The session started with a debate on left atrial appendage (LAA) closure vs non-vitamin K oral anticoagulants (NOACs) for stroke prevention. Although they have not been compared in a head-to-head fashion, Dr. Mevan Wijetunga showed data from a recent network meta-analysis by Li et al2 comparing LAA closure and NOACs, and suggested that in the absence of strong evidence, these procedures must be offered to a select subset of the population who are at high stroke risk and cannot tolerate long-term anticoagulation. Dr. Randall Lee then discussed the neurohormonal aspects of LAA physiology and the impact of subsequent closure. Day 1 of the conference was concluded with interesting cases from Dr. Wellens’ personal collection.
SESSION 8: Manohar Sai Gowda Memorial Young Investigator Cardiovascular Research Award
The second day of the conference started early with poster presentations by fellows participating in the annual abstract competition. Conference faculty made the rounds and critiqued the posters, after which the Dr. Manohar Sai Gowda Memorial Young Investigator Cardiovascular Research Award was presented. This award was established in appreciation of the late Dr. Gowda’s contributions to cardiovascular research, both as an investigator and as a mentor to those interested in pursuing research. Fellows from various cardiovascular disciplines were invited to submit their original research. Among abstracts submitted for review from all over the world, the top three abstracts were recognized at the symposium.
Dr. Indranill Basu Ray received the first place award for his abstract entitled, “Reclassifying stroke risk by addition of pectinate muscle to LAA morphology.” He found that in addition to non-chicken wing morphology, the presence of pectinate muscle is associated with increased stroke risk. Dr. Mohit Turagam received second place for his research on “Oral anticoagulation after radiofrequency ablation of atrial fibrillation and the risk of thromboembolism and bleeding.” Dr. Mohammad-Ali Jazayeri accepted the third place award for his abstract entitled “Atrioventricular Junctional Radiofrequency Ablation Guided by Pacing: A Simple and Reliable Technique.”
SESSION 9: Hemodynamic Monitoring, Ablation and Mapping Strategies, Arrhythmogenic Inflammatory Cardiomyopathy, Underuse of IV Sotalol, and Lifestyle Modifications
Post-infarction cardiomyopathy patients with severely reduced systolic function may require hemodynamic support to safely undergo ventricular tachycardia (VT) ablation. No formal guidelines or data predict the need for mechanical support, but it may be considered in patients with severely reduced systolic function, in whom spontaneous VT is not hemodynamically tolerated. The drawbacks of hemodynamic support are added procedural complexities and additional risks with large-bore arterial access of particular concern among patients with significant peripheral vascular disease. Dr. Andrea Natale suggested that substrate modification techniques that do not require the need for mapping during sustained VT may be preferable, and hence minimize the need for hemodynamic support. Dr. Packer presented an opposing view, providing arguments for the use of hemodynamic monitoring, especially in patients with unstable VT.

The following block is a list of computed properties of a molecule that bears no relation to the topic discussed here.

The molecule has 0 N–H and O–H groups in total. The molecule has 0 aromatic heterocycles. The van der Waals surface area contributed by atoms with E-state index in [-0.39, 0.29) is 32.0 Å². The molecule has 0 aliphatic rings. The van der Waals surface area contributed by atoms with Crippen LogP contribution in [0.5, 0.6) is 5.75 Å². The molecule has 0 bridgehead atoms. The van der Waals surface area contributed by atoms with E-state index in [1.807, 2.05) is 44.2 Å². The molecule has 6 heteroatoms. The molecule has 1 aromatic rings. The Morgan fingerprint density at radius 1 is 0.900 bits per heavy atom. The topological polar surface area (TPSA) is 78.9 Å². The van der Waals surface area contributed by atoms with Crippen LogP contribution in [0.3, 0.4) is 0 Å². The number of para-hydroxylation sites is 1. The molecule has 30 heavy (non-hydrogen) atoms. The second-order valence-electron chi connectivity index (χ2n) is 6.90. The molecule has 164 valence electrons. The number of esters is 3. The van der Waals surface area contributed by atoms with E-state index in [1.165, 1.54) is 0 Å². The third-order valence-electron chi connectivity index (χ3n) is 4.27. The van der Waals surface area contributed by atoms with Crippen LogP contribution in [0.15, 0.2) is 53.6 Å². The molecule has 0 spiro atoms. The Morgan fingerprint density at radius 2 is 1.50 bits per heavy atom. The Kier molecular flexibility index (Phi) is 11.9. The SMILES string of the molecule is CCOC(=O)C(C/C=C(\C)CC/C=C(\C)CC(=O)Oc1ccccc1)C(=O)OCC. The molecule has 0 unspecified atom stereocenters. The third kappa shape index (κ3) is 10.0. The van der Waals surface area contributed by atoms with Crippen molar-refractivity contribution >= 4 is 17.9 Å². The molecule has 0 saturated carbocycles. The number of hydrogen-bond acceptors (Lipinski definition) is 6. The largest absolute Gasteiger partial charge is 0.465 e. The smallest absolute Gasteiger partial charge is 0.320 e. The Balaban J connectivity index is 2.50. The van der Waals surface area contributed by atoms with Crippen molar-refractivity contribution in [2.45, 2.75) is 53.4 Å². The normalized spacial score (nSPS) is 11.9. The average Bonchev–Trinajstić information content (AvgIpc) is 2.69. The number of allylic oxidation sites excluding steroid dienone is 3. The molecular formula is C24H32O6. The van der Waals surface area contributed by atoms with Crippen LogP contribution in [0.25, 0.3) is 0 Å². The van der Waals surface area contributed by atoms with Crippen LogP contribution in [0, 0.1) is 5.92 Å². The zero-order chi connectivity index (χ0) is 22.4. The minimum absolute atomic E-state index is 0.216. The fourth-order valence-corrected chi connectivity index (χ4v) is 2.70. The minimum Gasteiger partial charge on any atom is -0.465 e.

Dr. Mansour then discussed the role of ablation of non-pulmonary vein triggers in improving success rates in persistent AF ablation. He concluded by saying that the data on complex fractionated atrial electrogram (CFAE) ablation and focal impulse and rotor modulation (FIRM) ablation are controversial, and require further study to define their role in routine ablation.
Dr. Kalyanam Shivkumar discussed the role of positron emission tomography (PET) imaging in patients with unexplained cardiomyopathy and ventricular arrhythmias. He found that nearly 50% of patients referred with unexplained cardiomyopathy and ventricular arrhythmias demonstrated ongoing focal myocardial inflammation on FDG-PET imaging.3 He concluded that these data suggest a significant proportion of patients diagnosed with “idiopathic” arrhythmias may have occult arrhythmogenic inflammatory cardiomyopathy, which may benefit from early detection and immunosuppressive medical therapy. Dr. Gopinathannair then spoke on the underutilization of intravenous sotalol for chemical cardioversion in AF, raising interesting points on its potential to decrease hospital length of stay. Later, Dr. Al-Ahmad provided a summary of currently available mapping technologies, weighing the advantages and drawbacks of each. The session was concluded with an energetic presentation by Dr. John Day on the role of lifestyle modifications in the treatment of cardiac rhythm disorders.